Hurricane History: The Great Labor Day Hurricane of 1935
The Great Labor Day Hurricane of 1935 is a category 5 hurricane that hit Florida and the most intense Atlantic hurricane to make landfall in recorded pressure. In this article, we’ll cover this history of this great storm and its implications.
The hurricane began on August 31st of 1935 as a tropical depression near the Bahamas. It was quickly heightened and rushed towards the Florida Keys where it made landfall on September 2nd as a category 5 hurricane with a pressure rate of 892 millibars and sustained winds reaching 185 mph. The storm continued to ride up the Florida Gulf Coast before making landfall again at Cedar keys. It proceeded to go northwards causing heavy rainfall in the mid-atlantic states, with the heaviest recorded being 16.7 inches of rain in Maryland.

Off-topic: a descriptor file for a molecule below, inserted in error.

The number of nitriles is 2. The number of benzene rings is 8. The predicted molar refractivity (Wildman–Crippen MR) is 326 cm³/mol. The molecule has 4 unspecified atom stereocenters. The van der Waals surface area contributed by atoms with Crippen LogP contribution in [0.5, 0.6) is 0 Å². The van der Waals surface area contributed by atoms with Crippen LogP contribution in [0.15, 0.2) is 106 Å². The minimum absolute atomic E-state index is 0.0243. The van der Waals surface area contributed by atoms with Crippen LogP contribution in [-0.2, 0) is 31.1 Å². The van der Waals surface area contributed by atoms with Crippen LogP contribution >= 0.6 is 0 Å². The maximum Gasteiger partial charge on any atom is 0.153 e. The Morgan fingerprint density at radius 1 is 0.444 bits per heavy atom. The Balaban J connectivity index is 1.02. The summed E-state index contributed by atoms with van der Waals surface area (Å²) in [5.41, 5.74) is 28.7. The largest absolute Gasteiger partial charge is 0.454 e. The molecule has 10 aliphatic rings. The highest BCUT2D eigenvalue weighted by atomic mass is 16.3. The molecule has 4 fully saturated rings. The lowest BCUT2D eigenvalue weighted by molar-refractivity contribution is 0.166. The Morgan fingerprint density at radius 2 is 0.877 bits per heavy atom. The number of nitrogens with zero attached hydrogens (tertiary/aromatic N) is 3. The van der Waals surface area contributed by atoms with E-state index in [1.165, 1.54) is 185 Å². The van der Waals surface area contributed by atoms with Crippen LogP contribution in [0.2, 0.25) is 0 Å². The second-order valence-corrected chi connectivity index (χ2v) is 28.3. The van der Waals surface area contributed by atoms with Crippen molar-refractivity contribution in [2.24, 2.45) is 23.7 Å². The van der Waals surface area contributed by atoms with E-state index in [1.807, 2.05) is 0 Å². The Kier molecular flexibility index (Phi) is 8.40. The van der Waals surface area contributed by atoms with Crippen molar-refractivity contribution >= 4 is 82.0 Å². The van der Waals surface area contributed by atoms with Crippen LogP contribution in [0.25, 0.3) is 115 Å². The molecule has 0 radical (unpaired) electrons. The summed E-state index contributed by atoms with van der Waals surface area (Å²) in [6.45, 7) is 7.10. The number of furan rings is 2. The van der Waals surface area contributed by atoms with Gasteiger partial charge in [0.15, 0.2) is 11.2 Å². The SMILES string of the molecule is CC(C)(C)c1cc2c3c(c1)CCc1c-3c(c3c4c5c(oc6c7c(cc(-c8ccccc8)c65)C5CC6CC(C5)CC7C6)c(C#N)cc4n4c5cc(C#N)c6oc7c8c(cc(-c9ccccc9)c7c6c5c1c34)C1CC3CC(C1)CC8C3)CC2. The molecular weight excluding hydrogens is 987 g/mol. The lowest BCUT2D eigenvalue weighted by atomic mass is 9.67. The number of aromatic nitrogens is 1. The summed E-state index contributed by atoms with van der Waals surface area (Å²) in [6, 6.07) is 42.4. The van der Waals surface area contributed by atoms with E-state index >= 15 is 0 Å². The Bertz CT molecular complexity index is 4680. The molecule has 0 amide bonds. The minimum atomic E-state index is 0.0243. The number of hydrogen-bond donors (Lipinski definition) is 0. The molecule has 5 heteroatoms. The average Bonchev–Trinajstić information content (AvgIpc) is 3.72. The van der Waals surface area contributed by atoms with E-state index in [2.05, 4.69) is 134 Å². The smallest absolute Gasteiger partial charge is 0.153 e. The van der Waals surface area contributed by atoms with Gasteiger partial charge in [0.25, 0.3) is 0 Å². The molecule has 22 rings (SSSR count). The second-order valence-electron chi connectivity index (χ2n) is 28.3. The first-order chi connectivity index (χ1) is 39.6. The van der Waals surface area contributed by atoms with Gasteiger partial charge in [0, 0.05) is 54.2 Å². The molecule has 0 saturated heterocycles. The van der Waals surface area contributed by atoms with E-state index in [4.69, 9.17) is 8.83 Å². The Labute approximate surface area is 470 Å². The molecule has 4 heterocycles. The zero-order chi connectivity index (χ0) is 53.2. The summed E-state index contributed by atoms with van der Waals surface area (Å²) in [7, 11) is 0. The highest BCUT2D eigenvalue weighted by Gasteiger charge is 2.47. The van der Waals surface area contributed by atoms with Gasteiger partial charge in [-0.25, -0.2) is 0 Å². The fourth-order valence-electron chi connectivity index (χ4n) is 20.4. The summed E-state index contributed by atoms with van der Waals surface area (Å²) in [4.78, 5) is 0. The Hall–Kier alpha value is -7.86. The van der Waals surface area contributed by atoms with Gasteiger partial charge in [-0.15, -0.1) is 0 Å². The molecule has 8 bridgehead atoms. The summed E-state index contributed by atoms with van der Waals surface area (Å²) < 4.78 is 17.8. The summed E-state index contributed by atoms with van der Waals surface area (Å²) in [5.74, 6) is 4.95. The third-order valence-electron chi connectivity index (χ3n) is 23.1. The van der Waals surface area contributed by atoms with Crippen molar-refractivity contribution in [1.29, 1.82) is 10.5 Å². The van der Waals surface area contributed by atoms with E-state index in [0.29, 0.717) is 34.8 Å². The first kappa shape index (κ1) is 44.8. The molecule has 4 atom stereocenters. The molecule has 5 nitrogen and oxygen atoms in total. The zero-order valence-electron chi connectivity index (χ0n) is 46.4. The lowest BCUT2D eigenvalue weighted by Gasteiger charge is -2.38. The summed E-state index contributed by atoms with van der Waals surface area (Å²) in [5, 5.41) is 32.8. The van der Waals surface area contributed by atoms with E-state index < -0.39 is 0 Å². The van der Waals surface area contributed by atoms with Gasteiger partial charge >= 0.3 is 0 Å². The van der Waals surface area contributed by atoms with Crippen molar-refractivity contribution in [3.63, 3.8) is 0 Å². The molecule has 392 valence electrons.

In 1935, weather forecast technology was still being developed. Florida was notified there may be a storm approaching on September 1st, where then the Miami Coast Guard sent planes and boats across the coast to drop message blocks to the citizens. Veteran work camps employed nearly 800 veterans as a part of the relief effort. In the end, there were 485 reported deaths related to the hurricane and when counting for inflation, around $2 billion in damages.
We hope you found this article informative on the history of this massive hurricane. At AJS, we understand that hurricane season may be a stressful time, and we are here to help you and your properties. For any lifting, reconstruction, or moving needs, give us a call to schedule a free consultation today!